Some of the super glue may have gotten in-between the material of the pen and the spacers. I take a small skew, and just break the glue bond between the two by scraping the spacer right up to the pen material. You’ll see it come off. Don’t touch the pen material! It makes the pen material break away from the spacer very easy when you pull them off the mandrel.
Good luck! Superglue is the way to go for long lasting, mirror finish pens.

-- Tsunami Guitars and Custom Woodworking, Cleveland, TN

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Andybb

1856 posts in 935 days


#4 posted 02-16-2018 04:57 PM


I use medium at first to build it up. I usually hit it with a quick spray of accelerator to help it dry, but not too much since it will cause white spots.
I may put on two coats of the medium, occasionally three if I am using something like a burl wood.
- Tennessee

That makes sense starting out with medium. Think I’ll give that a try next time. Also, someone mentioned using Mercury Flex vs Stickfast. Gonna try that too.

-- Andy - Seattle USA

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Andybb

1856 posts in 935 days


#5 posted 02-16-2018 09:05 PM

Here is another technique someone showed me.

-- Andy - Seattle USA

View JMillerWoodworks's profile

JMillerWoodworks

52 posts in 678 days


#6 posted 02-17-2018 10:22 PM

Thanks guys for the help! It is just what I needed!

-- - Joel Miller "Striving to be like the Carpenter of Galilee"

View tamittr's profile

tamittr

2 posts in 78 days


#7 posted 02-04-2019 11:36 PM

Hi. I am new to pen turning. My pens keep getting a blotchy dull finish when I apply the thin CA glue. Part of the pen is perfectly shiny and some spots on the ends or right in the middle are looking dull, almost like the glue just wiped off. I do this in my garage which is pretty cold. Could the temperature effect the finish? any help would be great! Also, the glue sometimes smokes with i gently wipe it with a paper towel.

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WoodenDreams

546 posts in 242 days


#8 posted 02-05-2019 03:00 AM

You can use a turners finish which dries quicker. you can also use auto wax https://www.wwgoa.com/video/using-ca-glue-as-a-pen-finish-000226/

View Andre's profile

Andre

2550 posts in 2137 days


#9 posted 02-05-2019 02:39 PM

http://www.leevalley.com/en/Wood/page.aspx?p=69567&cat=1,330,49236&ap=1
Just bought some of this, works a lot easier than CA Glue, my preferred method is Hard wax sticks after a coat or two of Shellac!
http://www.leevalley.com/en/Wood/page.aspx?p=20092&cat=1,330,49236&ap=1
Have used the Carnuba wax from this system but actually like the Hoyt brand better if you can find it.

-- Lifting one end of the plank.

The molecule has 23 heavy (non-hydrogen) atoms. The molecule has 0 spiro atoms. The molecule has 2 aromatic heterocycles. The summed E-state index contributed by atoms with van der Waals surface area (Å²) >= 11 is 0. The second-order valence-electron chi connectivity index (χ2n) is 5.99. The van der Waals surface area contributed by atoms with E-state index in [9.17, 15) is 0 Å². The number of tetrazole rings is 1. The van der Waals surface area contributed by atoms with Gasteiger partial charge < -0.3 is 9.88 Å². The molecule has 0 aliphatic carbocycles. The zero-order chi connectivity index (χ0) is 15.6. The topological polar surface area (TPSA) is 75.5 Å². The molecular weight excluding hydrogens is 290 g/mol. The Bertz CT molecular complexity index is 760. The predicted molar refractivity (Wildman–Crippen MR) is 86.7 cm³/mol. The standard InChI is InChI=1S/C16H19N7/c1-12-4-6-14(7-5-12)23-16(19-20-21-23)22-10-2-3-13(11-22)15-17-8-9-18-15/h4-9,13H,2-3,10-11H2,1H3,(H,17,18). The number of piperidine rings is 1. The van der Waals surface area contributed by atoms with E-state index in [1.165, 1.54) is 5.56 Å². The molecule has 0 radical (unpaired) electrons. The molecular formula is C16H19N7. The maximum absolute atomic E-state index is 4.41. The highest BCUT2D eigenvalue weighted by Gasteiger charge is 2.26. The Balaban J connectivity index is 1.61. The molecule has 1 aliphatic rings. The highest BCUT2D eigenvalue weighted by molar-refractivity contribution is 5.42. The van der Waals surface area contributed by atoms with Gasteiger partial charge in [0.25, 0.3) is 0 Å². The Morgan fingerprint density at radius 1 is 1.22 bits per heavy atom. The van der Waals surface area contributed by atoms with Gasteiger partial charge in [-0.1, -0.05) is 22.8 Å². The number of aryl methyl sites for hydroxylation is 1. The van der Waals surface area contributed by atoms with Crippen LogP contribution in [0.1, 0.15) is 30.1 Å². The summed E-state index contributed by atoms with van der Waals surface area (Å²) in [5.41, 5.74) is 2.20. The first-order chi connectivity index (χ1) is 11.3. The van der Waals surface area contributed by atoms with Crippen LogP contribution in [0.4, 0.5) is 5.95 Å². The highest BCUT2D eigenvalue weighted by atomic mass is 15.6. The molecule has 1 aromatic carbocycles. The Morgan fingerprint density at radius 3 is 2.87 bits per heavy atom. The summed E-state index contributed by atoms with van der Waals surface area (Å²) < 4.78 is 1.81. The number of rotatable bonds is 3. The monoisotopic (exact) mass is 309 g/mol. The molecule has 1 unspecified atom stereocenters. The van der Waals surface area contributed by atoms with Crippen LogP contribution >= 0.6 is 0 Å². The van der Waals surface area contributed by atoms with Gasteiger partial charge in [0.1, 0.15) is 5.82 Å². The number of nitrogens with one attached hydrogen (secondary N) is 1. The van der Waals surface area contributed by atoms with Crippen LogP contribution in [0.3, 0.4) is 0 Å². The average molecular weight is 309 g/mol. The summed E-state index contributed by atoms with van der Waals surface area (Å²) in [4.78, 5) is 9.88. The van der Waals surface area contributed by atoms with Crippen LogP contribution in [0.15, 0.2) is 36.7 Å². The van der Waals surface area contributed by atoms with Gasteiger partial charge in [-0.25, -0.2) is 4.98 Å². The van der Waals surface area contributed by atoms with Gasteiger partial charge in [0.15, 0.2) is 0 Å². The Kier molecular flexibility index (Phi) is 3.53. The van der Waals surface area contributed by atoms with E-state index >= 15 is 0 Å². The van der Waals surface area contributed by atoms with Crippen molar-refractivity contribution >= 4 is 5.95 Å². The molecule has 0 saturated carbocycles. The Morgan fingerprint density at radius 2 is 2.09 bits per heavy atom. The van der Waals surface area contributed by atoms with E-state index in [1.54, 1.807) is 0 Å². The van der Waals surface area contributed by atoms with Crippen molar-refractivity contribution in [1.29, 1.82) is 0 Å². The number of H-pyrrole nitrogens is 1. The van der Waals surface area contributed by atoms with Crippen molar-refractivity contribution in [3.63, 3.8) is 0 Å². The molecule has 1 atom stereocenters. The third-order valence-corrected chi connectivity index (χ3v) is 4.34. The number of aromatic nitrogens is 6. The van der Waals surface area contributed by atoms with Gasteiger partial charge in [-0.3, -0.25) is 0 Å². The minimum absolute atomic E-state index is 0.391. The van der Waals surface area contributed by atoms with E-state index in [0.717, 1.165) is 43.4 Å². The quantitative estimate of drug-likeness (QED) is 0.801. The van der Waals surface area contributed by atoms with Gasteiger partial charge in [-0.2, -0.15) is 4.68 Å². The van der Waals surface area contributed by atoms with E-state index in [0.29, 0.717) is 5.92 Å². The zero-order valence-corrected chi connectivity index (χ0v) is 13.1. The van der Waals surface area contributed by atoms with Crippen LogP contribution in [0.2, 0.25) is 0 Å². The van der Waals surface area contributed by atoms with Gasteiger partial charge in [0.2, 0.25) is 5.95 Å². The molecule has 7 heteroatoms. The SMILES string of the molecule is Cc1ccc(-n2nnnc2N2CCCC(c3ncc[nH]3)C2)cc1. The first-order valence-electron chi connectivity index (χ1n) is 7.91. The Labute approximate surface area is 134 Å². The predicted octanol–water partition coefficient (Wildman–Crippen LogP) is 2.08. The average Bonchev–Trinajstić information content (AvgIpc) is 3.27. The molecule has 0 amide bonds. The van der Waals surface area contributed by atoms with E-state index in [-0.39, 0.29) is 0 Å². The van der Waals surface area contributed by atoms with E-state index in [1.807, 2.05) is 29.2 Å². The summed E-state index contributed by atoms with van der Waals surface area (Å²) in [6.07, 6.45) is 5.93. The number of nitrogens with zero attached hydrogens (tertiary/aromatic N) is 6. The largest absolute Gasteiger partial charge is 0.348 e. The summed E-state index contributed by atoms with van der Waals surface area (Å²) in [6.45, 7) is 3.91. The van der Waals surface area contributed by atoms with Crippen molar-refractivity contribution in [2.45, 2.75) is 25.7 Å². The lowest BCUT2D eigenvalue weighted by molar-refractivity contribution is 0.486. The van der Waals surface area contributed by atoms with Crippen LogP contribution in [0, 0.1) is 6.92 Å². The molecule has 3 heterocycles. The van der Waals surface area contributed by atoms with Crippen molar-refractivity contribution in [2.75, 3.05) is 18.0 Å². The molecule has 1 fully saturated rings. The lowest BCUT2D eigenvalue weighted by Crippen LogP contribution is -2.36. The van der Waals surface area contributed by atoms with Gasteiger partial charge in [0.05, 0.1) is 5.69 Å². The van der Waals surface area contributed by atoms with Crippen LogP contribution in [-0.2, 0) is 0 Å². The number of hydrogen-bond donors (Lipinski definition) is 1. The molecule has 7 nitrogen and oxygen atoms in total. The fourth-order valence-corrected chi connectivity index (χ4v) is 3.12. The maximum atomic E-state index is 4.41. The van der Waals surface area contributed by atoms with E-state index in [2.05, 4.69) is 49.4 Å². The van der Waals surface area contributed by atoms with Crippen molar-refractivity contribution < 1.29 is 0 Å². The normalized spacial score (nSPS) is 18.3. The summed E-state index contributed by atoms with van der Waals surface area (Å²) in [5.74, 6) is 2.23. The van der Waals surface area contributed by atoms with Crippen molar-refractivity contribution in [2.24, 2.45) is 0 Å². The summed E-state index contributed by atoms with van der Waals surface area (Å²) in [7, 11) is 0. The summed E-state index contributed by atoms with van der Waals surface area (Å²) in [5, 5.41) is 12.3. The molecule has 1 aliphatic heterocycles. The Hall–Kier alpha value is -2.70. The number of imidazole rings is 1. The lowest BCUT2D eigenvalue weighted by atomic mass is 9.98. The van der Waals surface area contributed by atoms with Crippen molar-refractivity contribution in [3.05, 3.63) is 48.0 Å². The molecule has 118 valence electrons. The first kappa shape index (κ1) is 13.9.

View moke's profile

moke

1351 posts in 3108 days


#10 posted 02-05-2019 06:38 PM

CA is a lousy finish…...I started making CA finish pens 10 years ago….most of the oldest ones look terrible today, some are all cracked, but all have some cracking. They are micro cracks but they are there! I have used DNA to dry the oils out of the blanks and not used both….didn’t seem to matter. I bought and made a second slow speed turning mech and am now spraying on poly from a rattle can….takes a lot longer but makes a much better product.

I have a friend doing shellawax products with some decent success too.

-- Mike

View RobHannon's profile

RobHannon

254 posts in 862 days


#11 posted 02-05-2019 06:57 PM

I did CA exclusively for a while but I have been moving more towards wax finishes. The HUT perfect pen polish is one of my favorites, especially for wood with very closed pores. More open grained wood like oak takes a bit more prep work before the wax buffs evenly in my experience. Shine juice is also a nice finish if you are in no rush and do multiple coats. Same recipe that AndyBB posted above just with equal parts of each. I have found friction polishes over CA work, but if you are too aggressive it can burn the CA and make a mess. My lathe doesn’t have a very low speed so it becomes pretty easy to overdo it.

Never tried EEE shine or Yorkshire Grit, but I have used a homemade version with fine pumice and diatomaceous earth mixed with a little bit of pastewax. Only reason I make my own is I already buy 50lb bags of both abrasives for my pool filter. Works pretty decent on wood and really well on acrylics.

View JMillerWoodworks's profile

JMillerWoodworks

52 posts in 678 days


#12 posted 02-06-2019 02:01 AM

Thanks, http://lumberjocks.com/RobHannon ! I’ll have to try that!

-- - Joel Miller "Striving to be like the Carpenter of Galilee"